Dionysius of Halicarnassus

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Dionysius of Halicarnassus

(dīənĭsh`ēəs, hăl'ĭkärnăs`əs), fl. late 1st cent. B.C., Greek rhetorician and historian. He taught at Rome and was one of the most celebrated of ancient critics. Among his extant works are On the Arrangement of Words, On Imitation, On the Early Orators, On Thucydides, and On the Eloquence of Demosthenes. The Art of Rhetoric attributed to him is probably of later date. Of his longest work, Antiquities of Rome, in 20 books, approximately the first half is extant. In it the history of Rome to the 3d cent. B.C. is covered.

Dionysius of Halicarnassus

 

Years of birth and death unknown. Ancient Greek historian and rhetorician of the second half of the first century B.C.

Dionysius was born in Halicarnassus (Asia Minor). Beginning in 30 B.C. he lived in Rome, where he wrote in Greek his principal work, Roman Antiquities, a history of Rome from mythological times to the beginning of the First Punic War. Of its 20 books the first nine, substantial parts of Books 10 and 11, and fragments of the remaining ones have been preserved; in the books that have been preserved the exposition is brought down to 442 B.C.’ Dionysius’ political views were close to those prevailing in senatorial, aristocratic circles. His writings are marked by an uncritical attitude toward sources. Dionysius was also the author of several works on rhetoric (On the Arrangement of Words, On the Ancient Orators).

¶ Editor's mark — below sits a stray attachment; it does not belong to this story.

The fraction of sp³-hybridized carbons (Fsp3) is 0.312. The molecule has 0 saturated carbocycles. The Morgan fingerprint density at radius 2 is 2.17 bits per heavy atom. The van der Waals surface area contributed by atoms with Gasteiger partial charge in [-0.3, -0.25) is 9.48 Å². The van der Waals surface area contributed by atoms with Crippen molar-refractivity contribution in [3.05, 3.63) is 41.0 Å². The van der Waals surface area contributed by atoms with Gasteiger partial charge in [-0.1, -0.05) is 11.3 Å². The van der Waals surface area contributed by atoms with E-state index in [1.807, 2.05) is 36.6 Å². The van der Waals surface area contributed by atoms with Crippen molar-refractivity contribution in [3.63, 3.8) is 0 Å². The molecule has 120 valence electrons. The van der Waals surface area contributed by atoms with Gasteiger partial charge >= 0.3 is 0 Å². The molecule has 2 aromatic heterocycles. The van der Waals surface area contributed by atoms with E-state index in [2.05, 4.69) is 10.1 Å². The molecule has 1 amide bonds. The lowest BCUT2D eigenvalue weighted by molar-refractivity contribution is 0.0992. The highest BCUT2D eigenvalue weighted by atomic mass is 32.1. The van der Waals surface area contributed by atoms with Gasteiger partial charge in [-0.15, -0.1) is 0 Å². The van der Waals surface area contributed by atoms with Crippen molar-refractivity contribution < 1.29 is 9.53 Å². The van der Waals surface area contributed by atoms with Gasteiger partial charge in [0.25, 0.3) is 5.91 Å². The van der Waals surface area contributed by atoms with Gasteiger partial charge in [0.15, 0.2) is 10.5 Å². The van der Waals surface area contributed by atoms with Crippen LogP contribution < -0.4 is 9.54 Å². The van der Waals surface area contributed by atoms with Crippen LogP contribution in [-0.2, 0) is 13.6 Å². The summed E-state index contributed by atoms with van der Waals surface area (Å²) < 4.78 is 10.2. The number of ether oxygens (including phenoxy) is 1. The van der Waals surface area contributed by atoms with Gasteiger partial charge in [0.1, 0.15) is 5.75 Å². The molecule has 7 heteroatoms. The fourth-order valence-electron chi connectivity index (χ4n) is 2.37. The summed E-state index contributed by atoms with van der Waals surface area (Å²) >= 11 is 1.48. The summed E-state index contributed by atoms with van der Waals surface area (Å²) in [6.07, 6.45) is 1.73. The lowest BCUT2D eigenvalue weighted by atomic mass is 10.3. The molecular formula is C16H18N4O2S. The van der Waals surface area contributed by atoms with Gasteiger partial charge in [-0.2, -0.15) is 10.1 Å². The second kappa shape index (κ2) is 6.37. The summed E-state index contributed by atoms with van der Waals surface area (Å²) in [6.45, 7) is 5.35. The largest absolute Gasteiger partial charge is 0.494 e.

WORKS

Opuscula, vols. 1-2. Leipzig, 1899-1904.
Dionysii Halicarnassensis Antiquitatum Romanoum quae supersunt. Edited by C. Jacoby. vols. 1-5. Leipzig, 1885-1925.
In Russian translation:
In Antichnye teorii iazyka i stilia. Moscow-Leningrad, 1936.